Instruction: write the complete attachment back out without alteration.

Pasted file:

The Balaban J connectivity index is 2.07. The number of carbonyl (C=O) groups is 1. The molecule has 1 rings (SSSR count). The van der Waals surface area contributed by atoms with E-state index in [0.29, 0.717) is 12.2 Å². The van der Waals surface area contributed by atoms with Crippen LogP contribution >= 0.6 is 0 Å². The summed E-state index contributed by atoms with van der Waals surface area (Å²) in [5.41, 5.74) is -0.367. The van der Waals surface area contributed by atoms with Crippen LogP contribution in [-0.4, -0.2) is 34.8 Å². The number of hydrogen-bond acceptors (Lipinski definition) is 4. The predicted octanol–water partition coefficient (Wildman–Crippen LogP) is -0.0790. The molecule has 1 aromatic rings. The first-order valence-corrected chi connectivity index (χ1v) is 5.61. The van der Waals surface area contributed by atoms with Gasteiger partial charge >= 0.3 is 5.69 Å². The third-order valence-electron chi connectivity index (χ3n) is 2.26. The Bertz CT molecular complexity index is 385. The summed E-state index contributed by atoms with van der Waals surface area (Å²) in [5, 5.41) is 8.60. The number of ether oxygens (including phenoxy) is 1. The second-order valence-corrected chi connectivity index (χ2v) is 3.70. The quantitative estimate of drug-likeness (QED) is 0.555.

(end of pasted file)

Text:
The Balaban J connectivity index is 2.07. The number of carbonyl (C=O) groups is 1. The molecule has 1 rings (SSSR count). The van der Waals surface area contributed by atoms with E-state index in [0.29, 0.717) is 12.2 Å². The van der Waals surface area contributed by atoms with Crippen LogP contribution >= 0.6 is 0 Å². The summed E-state index contributed by atoms with van der Waals surface area (Å²) in [5.41, 5.74) is -0.367. The van der Waals surface area contributed by atoms with Crippen LogP contribution in [-0.4, -0.2) is 34.8 Å². The number of hydrogen-bond acceptors (Lipinski definition) is 4. The predicted octanol–water partition coefficient (Wildman–Crippen LogP) is -0.0790. The molecule has 1 aromatic rings. The first-order valence-corrected chi connectivity index (χ1v) is 5.61. The van der Waals surface area contributed by atoms with Gasteiger partial charge >= 0.3 is 5.69 Å². The third-order valence-electron chi connectivity index (χ3n) is 2.26. The Bertz CT molecular complexity index is 385. The summed E-state index contributed by atoms with van der Waals surface area (Å²) in [5, 5.41) is 8.60. The number of ether oxygens (including phenoxy) is 1. The second-order valence-corrected chi connectivity index (χ2v) is 3.70. The quantitative estimate of drug-likeness (QED) is 0.555.